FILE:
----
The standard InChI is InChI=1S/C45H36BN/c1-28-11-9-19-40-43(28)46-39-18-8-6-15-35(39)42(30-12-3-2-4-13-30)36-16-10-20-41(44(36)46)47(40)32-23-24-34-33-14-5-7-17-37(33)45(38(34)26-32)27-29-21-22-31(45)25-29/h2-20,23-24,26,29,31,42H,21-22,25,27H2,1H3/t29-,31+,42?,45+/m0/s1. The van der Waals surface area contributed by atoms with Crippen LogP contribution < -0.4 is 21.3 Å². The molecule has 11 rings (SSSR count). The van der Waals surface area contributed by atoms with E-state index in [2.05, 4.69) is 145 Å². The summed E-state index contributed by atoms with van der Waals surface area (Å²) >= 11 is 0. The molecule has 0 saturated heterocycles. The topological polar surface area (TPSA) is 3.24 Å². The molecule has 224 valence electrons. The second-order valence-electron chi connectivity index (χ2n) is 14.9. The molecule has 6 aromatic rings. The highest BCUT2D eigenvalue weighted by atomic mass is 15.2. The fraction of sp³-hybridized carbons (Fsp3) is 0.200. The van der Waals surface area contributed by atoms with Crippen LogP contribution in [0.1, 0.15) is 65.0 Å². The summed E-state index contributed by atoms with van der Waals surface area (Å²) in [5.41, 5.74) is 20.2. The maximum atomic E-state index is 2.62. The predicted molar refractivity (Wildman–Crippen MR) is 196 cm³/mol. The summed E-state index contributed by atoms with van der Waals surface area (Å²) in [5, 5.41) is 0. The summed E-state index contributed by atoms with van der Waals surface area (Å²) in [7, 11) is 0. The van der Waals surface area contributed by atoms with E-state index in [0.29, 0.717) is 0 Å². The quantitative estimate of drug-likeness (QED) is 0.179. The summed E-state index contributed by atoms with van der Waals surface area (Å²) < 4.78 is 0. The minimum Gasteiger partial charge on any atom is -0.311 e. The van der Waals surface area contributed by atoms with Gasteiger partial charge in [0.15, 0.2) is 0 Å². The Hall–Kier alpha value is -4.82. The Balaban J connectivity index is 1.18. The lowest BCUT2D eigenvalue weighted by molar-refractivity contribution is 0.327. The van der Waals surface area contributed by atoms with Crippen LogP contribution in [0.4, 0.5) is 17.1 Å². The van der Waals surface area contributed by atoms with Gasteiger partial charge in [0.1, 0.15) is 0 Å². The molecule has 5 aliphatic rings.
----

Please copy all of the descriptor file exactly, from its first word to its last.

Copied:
The standard InChI is InChI=1S/C45H36BN/c1-28-11-9-19-40-43(28)46-39-18-8-6-15-35(39)42(30-12-3-2-4-13-30)36-16-10-20-41(44(36)46)47(40)32-23-24-34-33-14-5-7-17-37(33)45(38(34)26-32)27-29-21-22-31(45)25-29/h2-20,23-24,26,29,31,42H,21-22,25,27H2,1H3/t29-,31+,42?,45+/m0/s1. The van der Waals surface area contributed by atoms with Crippen LogP contribution < -0.4 is 21.3 Å². The molecule has 11 rings (SSSR count). The van der Waals surface area contributed by atoms with E-state index in [2.05, 4.69) is 145 Å². The summed E-state index contributed by atoms with van der Waals surface area (Å²) >= 11 is 0. The molecule has 0 saturated heterocycles. The topological polar surface area (TPSA) is 3.24 Å². The molecule has 224 valence electrons. The second-order valence-electron chi connectivity index (χ2n) is 14.9. The molecule has 6 aromatic rings. The highest BCUT2D eigenvalue weighted by atomic mass is 15.2. The fraction of sp³-hybridized carbons (Fsp3) is 0.200. The van der Waals surface area contributed by atoms with Crippen LogP contribution in [0.1, 0.15) is 65.0 Å². The summed E-state index contributed by atoms with van der Waals surface area (Å²) in [5.41, 5.74) is 20.2. The maximum atomic E-state index is 2.62. The predicted molar refractivity (Wildman–Crippen MR) is 196 cm³/mol. The summed E-state index contributed by atoms with van der Waals surface area (Å²) in [5, 5.41) is 0. The summed E-state index contributed by atoms with van der Waals surface area (Å²) in [7, 11) is 0. The van der Waals surface area contributed by atoms with E-state index in [0.29, 0.717) is 0 Å². The quantitative estimate of drug-likeness (QED) is 0.179. The summed E-state index contributed by atoms with van der Waals surface area (Å²) < 4.78 is 0. The minimum Gasteiger partial charge on any atom is -0.311 e. The van der Waals surface area contributed by atoms with Gasteiger partial charge in [0.15, 0.2) is 0 Å². The Hall–Kier alpha value is -4.82. The Balaban J connectivity index is 1.18. The lowest BCUT2D eigenvalue weighted by molar-refractivity contribution is 0.327. The van der Waals surface area contributed by atoms with Crippen LogP contribution in [0.4, 0.5) is 17.1 Å². The van der Waals surface area contributed by atoms with Gasteiger partial charge in [0.1, 0.15) is 0 Å². The molecule has 5 aliphatic rings.